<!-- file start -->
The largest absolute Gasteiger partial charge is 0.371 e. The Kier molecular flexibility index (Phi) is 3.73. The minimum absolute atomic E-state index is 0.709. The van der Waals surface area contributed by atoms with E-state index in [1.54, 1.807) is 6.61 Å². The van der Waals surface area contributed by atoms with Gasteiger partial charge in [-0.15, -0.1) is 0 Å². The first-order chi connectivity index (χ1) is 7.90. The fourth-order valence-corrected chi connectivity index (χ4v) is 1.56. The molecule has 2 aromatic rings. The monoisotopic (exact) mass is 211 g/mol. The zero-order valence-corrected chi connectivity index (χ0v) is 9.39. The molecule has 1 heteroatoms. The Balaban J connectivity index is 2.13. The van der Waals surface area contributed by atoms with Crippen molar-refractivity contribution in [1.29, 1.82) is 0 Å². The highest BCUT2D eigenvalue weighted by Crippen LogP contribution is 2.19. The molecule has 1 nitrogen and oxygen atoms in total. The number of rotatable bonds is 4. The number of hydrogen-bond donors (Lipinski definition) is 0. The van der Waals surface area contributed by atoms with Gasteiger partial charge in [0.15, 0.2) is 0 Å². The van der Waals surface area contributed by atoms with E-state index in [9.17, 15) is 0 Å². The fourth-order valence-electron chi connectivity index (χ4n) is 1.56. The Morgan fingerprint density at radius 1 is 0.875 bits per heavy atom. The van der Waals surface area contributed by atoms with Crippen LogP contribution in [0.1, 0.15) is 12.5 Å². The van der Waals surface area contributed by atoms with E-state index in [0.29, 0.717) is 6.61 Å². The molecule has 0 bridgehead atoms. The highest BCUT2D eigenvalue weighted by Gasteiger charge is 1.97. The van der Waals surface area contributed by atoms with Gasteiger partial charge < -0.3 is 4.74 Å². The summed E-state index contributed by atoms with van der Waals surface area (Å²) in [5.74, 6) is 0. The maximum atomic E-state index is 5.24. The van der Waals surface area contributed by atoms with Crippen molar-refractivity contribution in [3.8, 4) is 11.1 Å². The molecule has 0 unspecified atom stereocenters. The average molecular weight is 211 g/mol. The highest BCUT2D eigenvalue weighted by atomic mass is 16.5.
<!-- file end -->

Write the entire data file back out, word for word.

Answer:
The largest absolute Gasteiger partial charge is 0.371 e. The Kier molecular flexibility index (Phi) is 3.73. The minimum absolute atomic E-state index is 0.709. The van der Waals surface area contributed by atoms with E-state index in [1.54, 1.807) is 6.61 Å². The van der Waals surface area contributed by atoms with Gasteiger partial charge in [-0.15, -0.1) is 0 Å². The first-order chi connectivity index (χ1) is 7.90. The fourth-order valence-corrected chi connectivity index (χ4v) is 1.56. The molecule has 2 aromatic rings. The monoisotopic (exact) mass is 211 g/mol. The zero-order valence-corrected chi connectivity index (χ0v) is 9.39. The molecule has 1 heteroatoms. The Balaban J connectivity index is 2.13. The van der Waals surface area contributed by atoms with Crippen molar-refractivity contribution in [1.29, 1.82) is 0 Å². The highest BCUT2D eigenvalue weighted by Crippen LogP contribution is 2.19. The molecule has 1 nitrogen and oxygen atoms in total. The number of rotatable bonds is 4. The number of hydrogen-bond donors (Lipinski definition) is 0. The van der Waals surface area contributed by atoms with Gasteiger partial charge in [0.15, 0.2) is 0 Å². The van der Waals surface area contributed by atoms with E-state index in [9.17, 15) is 0 Å². The fourth-order valence-electron chi connectivity index (χ4n) is 1.56. The Morgan fingerprint density at radius 1 is 0.875 bits per heavy atom. The van der Waals surface area contributed by atoms with Crippen LogP contribution in [0.1, 0.15) is 12.5 Å². The van der Waals surface area contributed by atoms with E-state index in [0.29, 0.717) is 6.61 Å². The molecule has 0 bridgehead atoms. The highest BCUT2D eigenvalue weighted by Gasteiger charge is 1.97. The van der Waals surface area contributed by atoms with Gasteiger partial charge < -0.3 is 4.74 Å². The summed E-state index contributed by atoms with van der Waals surface area (Å²) in [5.74, 6) is 0. The maximum atomic E-state index is 5.24. The van der Waals surface area contributed by atoms with Crippen molar-refractivity contribution in [3.8, 4) is 11.1 Å². The molecule has 0 unspecified atom stereocenters. The average molecular weight is 211 g/mol. The highest BCUT2D eigenvalue weighted by atomic mass is 16.5.